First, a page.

Rural pharmacies face detrimental impacts from Medi-Cal managed care
Due to continued struggle with the change in Medi-Cal’s rate structure, some local pharmacies are anticipating removing the state insurance from their accepted payment methods.
Village Drug pharmacist Kevin Goss said that, in addition to 10 percent Medi-Cal cuts, the implementation of a managed care system caused pharmaceutical reimbursement rates to decrease dramatically. He said they went from the higher-paid “fee from service” rate to a lower managed care rate, which is comparable to the amount a larger urban drug store would receive. Goss said the lower rate cannot support a rural drug store because volumes are lower and costs are higher.
The lower reimbursement rates will have a great impact on all locally owned pharmacies, including Lassen Drug in Chester, Village Drug in Greenville, Quincy Drug and Portola Village Pharmacy.
Lassen Drug owner Harry Lesour declined to comment on his pharmacy’s position on the matter, but did say he will have more information once a new reimbursement rate has been negotiated through the Medi-Cal managed care plan.
Goss said Village Drug, owned by his father, William Goss, may have to decline Medi-Cal coverage for Village Drug clients; however, he does not anticipate it will come down to that.
Quincy Drug and Portola Village Pharmacy owner Mike Kibble said the new rates will essentially result in family pharmacies either shutting down or discontinuing Medi-Cal acceptance all together.
“When (the state) says they are trying to open the doors to provide more services for more people they are doing exactly the opposite — no pharmacy owner can afford to keep their doors open while serving Medi-Cal recipients if a large percentage of their population base is on managed Medi-Cal,” said Kibble.
According to Kibble, more than 99 percent of his clients have insurance. Thirty percent of his patients in Quincy and 45 percent of patients in Portola are on Medi-Cal.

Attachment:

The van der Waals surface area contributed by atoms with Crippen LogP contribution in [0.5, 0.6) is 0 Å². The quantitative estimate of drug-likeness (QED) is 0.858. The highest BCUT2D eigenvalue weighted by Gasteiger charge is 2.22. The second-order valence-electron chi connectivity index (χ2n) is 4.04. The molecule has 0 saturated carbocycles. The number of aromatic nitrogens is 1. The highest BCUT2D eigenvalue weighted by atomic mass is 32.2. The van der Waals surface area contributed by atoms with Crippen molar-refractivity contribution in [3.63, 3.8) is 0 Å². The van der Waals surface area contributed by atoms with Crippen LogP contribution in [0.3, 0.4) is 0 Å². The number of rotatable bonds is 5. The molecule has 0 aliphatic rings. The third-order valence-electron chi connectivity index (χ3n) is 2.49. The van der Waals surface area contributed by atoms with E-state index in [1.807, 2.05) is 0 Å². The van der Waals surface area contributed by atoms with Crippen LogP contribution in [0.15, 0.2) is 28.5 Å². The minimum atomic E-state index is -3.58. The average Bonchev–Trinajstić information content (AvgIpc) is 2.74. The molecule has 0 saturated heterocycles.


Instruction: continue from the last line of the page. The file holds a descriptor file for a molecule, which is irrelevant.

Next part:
“The recent switch and added managed care plans are forcing me to lose hundreds of dollars daily because the reimbursement is way below what our costs are,” Kibble said.
In a letter he wrote to the Department of Health Care Services’ chief of pharmacy benefits, Harry Hendrix, Kibble said, “The proposed 10-percent cuts to reimbursement rates and claw-back of monies that were ‘overpaid’ back in June 2011 will diminish our rural communities and California all over. It will undermine the healthcare safety net that rural pharmacies provide for Medi-Cal recipients.”
The looming Medi-Cal cuts have plagued the health care system for the last two years, along with the recent conversion to a managed care plan.
Plumas Eastern Health Care was at the forefront of organizations fighting to stop the 10 percent cut, and was able to do so for 30 rural hospitals. Its efforts, however, do not extend to rural pharmacies, which, according to the California Hospital Association, will absorb the cuts and mandatory retroactive claw-backs beginning in January.
Rural pharmacies are working directly with Anthem Blue Cross Partnership Plan and California Health and Wellness — the two insurance providers who represent Plumas County under the managed care plan — to negotiate a higher rural rate. Goss said they have proposed a new rate that is “a little better but is still not great.”
He said, “We don’t want to leave Medi-Cal patients out in the cold with no place to get their prescriptions, so we are working very hard towards finding a rate that we can sustain ourselves on.” In the meantime, pharmacies are “in a holding pattern” until a new rate is agreed upon.